The dollar index’s recovery from 2023’s double-bottom and its 2021 pandemic lows could hang in the balance with next week’s pivotal US data perhaps determining whether bearish, dwindling Fed rate hike expectations will persist.
The dollar’s recovery from March’s 100.78 banking crisis lows by February’s 100.80 lows was led by 2-year Treasury yields rebounding toward March’s 5.08% peak and highest since 2007. But the dollar has fallen from September’s 114.78 highs, despite 2-year yields making new highs in March and as yields approach those highs currently.
The Fed, by not hiking rates in June, despite indicating there could be two additional hikes, left the dollar in the lurch heading into next week’s June ISMs and employment report.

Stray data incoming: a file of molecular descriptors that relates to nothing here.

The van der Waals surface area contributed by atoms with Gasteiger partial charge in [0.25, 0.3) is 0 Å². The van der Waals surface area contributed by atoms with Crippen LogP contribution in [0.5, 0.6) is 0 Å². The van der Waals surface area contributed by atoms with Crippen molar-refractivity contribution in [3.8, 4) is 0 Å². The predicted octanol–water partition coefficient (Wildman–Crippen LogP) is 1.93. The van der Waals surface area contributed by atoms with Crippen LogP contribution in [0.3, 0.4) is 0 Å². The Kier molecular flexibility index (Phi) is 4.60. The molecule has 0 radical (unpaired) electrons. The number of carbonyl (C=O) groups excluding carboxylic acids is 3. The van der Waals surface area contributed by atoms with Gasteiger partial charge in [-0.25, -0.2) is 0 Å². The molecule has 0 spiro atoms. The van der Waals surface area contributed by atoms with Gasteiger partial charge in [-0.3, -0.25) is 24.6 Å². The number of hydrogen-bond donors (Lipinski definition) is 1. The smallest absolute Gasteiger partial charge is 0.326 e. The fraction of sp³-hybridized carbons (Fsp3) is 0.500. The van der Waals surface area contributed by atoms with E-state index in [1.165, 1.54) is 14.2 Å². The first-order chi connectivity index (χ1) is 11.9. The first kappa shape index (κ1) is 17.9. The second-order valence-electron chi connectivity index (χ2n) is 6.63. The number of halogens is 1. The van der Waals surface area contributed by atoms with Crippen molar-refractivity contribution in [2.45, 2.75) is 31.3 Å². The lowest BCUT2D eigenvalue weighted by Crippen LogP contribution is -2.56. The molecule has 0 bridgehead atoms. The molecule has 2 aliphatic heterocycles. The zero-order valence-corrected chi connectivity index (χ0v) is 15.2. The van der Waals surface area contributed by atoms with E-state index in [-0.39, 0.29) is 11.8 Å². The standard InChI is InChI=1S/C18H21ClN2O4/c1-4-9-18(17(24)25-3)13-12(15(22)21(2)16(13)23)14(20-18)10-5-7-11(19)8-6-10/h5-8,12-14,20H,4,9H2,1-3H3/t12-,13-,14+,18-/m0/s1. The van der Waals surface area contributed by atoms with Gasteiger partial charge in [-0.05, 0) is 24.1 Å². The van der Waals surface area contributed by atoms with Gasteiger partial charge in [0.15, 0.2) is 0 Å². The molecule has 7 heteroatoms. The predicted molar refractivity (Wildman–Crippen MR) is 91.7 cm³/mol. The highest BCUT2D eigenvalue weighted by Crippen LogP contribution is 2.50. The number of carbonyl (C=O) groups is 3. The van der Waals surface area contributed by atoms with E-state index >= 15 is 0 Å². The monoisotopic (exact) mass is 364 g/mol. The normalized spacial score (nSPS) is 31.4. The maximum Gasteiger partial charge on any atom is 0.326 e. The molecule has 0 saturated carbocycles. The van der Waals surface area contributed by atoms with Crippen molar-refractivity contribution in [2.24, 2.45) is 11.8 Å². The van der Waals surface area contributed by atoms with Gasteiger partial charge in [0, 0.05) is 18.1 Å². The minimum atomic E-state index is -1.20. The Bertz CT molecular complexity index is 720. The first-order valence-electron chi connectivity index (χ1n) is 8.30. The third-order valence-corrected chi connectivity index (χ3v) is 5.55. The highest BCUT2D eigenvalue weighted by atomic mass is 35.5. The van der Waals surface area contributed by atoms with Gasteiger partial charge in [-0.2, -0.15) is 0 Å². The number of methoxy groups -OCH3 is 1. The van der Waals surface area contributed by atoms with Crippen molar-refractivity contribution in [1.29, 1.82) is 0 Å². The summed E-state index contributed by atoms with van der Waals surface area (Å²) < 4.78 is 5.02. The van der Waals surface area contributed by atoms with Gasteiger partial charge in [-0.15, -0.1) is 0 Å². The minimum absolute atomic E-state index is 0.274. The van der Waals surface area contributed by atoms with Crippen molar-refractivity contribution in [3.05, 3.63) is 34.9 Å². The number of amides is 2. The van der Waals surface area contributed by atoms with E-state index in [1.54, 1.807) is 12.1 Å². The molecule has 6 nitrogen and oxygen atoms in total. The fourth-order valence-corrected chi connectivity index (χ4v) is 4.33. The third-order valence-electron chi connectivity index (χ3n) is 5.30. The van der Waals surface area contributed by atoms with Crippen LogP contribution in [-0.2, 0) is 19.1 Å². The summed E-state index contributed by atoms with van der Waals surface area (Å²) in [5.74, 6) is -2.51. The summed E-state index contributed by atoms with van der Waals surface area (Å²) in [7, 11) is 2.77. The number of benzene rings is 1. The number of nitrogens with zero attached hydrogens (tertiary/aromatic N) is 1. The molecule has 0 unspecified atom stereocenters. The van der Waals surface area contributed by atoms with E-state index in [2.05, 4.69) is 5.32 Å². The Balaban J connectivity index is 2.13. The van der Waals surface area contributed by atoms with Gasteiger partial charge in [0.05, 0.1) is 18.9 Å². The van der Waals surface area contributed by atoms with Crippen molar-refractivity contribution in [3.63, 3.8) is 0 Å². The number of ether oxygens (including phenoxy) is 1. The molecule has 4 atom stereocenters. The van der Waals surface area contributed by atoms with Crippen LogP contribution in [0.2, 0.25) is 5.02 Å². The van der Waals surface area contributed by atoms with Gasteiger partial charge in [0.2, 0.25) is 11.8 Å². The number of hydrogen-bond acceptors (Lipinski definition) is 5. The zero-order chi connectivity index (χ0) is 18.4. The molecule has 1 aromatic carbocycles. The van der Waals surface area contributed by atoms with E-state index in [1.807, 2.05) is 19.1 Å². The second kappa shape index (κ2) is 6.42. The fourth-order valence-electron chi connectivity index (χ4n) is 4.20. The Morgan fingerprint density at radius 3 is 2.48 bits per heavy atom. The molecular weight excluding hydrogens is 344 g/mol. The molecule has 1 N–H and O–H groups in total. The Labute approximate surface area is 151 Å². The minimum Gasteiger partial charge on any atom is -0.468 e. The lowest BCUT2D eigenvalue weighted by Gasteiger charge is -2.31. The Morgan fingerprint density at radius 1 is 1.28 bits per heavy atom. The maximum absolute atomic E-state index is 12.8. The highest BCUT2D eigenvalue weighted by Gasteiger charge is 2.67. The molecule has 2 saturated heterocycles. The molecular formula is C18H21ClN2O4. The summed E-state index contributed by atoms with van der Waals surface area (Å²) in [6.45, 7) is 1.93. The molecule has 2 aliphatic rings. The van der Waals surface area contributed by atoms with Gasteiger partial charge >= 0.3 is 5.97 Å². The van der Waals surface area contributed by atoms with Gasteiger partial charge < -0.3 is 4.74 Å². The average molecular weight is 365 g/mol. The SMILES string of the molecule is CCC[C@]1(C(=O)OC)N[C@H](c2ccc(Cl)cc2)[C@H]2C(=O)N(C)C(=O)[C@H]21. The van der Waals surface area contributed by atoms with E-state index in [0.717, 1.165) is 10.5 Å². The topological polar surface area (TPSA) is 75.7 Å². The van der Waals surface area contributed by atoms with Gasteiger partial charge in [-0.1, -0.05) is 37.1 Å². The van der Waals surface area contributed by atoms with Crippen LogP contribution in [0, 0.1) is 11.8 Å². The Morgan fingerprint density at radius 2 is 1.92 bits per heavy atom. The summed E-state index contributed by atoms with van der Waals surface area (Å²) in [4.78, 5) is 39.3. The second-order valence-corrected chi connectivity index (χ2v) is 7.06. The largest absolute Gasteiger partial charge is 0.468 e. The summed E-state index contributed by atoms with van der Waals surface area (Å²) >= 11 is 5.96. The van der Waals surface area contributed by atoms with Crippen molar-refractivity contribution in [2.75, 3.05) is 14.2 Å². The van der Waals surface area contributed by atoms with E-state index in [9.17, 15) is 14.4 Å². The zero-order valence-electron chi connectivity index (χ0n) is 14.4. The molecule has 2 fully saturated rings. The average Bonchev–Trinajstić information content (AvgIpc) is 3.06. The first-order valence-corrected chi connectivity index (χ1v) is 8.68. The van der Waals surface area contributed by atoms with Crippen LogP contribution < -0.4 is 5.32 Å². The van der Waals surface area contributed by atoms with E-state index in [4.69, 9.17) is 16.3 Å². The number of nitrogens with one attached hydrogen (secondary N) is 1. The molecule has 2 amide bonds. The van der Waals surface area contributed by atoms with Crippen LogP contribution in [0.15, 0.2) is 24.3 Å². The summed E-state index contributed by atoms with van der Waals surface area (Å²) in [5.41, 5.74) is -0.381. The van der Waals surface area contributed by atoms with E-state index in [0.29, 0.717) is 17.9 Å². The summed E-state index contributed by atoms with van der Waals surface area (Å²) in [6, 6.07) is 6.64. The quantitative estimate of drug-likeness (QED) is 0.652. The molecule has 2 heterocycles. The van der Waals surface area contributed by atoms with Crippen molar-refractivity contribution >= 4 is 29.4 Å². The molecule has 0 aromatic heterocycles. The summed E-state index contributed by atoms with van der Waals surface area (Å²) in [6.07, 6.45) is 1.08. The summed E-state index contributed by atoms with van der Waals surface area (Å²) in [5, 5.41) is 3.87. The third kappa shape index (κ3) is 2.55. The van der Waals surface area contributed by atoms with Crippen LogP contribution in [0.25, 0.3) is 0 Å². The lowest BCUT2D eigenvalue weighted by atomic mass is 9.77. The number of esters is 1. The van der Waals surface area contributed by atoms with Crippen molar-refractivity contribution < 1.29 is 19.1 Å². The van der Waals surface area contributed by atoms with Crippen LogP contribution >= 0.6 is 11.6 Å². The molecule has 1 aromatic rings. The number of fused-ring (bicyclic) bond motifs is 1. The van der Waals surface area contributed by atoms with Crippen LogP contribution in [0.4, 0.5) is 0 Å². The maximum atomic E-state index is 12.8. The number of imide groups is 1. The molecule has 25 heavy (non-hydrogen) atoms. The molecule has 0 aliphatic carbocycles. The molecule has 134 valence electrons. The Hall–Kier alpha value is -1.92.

If the data fail to push 2-year yields, which encompass most Fed policy expectations, past March’s highs, the dollar’s downtrend could resume, putting in play this year’s lows. The index’s May 31 recovery high was rejected by weekly chart resistance that persists.
Next week’s data would have to drive 2-year yields to new highs to make retesting May’s 104.70 highs plausible. But as the market has demonstrated, the dollar upside from higher yields is waning, so a rally could be a chance to get short at better levels.
(Randolph Donney is a Reuters market analyst. The views expressed are his own.)
This article originally appeared on reuters.com